Humor analyseren is zoals een kikker dissecteren: het interesseert weinigen en de kikker gaat eraan kapot



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Conclusion


Humour can contribute a great deal to the second language classroom. It enables you not only to create an affective or positive environment, but is a source of enjoyment for you and your students. Language is seen in authentic and real life situations. Humorous situations allow your students to express themselves without fear of ridicule and criticism. Anxiety and stress is reduced and your students are encouraged to take more risks in using their second language.

As with all language activities care must be taken to prepare students before the activity and guide them along the way. Although the teachers may perceive the exercise as a lighthearted moment in the course of their lesson plan, humour should be an integral part of a positive learning classroom environment. Specific goals and objectives must be pre-established and clear in the mind of the teacher. Humour, along with encouragement and praise should be one of the many useful tools used by language teachers to make their classrooms more inviting and conducive to learning.


References


  • Dickinson, D. (1998). The Humor Lounge; Humor and the Multiple Intelligences.
    http://www.newhorizons.org/rech_mi.html

  • Fleke, C.L., Kuhs, T., Donnelly, A. Ebert, C. (1995). Reinventing the Role of Teacher: Teacher as Researcher. Phi Delta Kappan , 76 , (5), 405-407.

  • Gilliland, H., Mauritsen, H. (1971). Humor in the Classroom. The Reading Teacher , 24, 753-756.

  • Kristmanson, P. (2000). Affect*: in the Second Language Classroom: How to create an emotional climate. Reflexions , 19 , (2), 1-5.

  • Loomax, R. G., Moosavi, S. A. (1998). Using Humor to Teach Statistics; Must they be Orthogonal?, Paper presented at the annual meeting of the American Educational Research Association, San Diego, April 17th, 1998.
    http://www.bamaed.ua.edu/~rlomax/LOMAX/HUMOR.HTM

  • Lavenne, C. (1988). Le Dessin humoristique dans la salle de classe. Fiche pratiques/images, V., Le Francais dans le monde, (215), mars.

  • Mollica, Anthony (1976). Cartoons in the Language Classroom. Canadian Modern Language Review, 32 , (4), 424-444.

  • Provine, R. Ph.d (2000). The Science of laughter. Psychology Today, November/December 2002, 33 , (6), 58-62.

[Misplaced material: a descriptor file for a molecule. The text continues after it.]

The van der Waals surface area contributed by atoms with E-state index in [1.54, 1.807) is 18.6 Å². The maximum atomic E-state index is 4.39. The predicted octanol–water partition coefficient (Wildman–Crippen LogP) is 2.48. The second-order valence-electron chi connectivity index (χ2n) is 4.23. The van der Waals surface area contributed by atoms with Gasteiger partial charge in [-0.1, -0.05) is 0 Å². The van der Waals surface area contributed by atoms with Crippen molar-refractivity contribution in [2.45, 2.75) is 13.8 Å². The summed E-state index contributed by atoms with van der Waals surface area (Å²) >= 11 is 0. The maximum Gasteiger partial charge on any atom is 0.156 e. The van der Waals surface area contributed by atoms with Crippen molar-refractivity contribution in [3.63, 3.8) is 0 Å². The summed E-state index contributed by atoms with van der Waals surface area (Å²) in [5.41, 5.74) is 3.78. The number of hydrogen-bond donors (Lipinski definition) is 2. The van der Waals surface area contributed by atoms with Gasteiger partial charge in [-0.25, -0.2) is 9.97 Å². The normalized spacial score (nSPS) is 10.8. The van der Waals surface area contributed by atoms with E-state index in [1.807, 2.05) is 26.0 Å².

• Rhem, J. (1998). Humor in the Classroom. The National Teaching & Learning Forum (online), Vol. 7, No. 6.
    http://cstl.syr.edu/cslt/NTLF/v7n6/research.htm

  • Sadowski, C.J., Gulgoz, S. et all (1994). An Evaluation of the use of Content-Relevant Cartoons as a Teaching Device . Journal of Instructional Psychology , 21 , (4), 368.

  • Underhill, A. (2000). The Psychological Atmosphere We Create in Our Classrooms. The Language Teacher Online.
    http://langue.hyper.chubu.ac.jp/jalt/pub/tlt/97/sep/underhill.html

  • Vizmuller, J. (1980). Psychological Reasons for Using Humor in a Pedagogical Setting . Canadian Modern Language Review, 36 , (2), 266-71.

  • Watson, M.J. Emerson, S. (1988). Facilitate Learning with Humor. Journal of Nursing Education, 2 , (2), 89-90.

  • The Wil-Burn Type Humour Test.
    http://www.cheersproject.com/wil/burn.htm

  • Guideline for Using Humor in the Classroom.
    http://venus.cottonwoodpress.com/extras/ideas/humor.htm

  • English as Second Language; Being Creative. TELE-Learning & Secondary English Language (online).
    http://www.to.utwente.nl/ism/online96/project/kiosk/team10/bc10.htm

Footnotes


  • [1] Dickinson, D., "Humor and the Multiple Intelligence", New Horizons for Learning, Seattle, WA,
    htp://www.newhorizons.org/rech-mi.html, (2001).

  • [2] Kristmanson, P., "Affect*: in the Second Language Classroom: How to create an emotional climate", Reflexions, 19, (2000): 1

  • [3] You may be interested in determining your "Humour Type". The "Wil-Burn type Humour Test is available on line (http://www.cheersproject.com/wil-burn.htm). Try it! It will make you laugh and give you a possible insight into "your" sense of humour.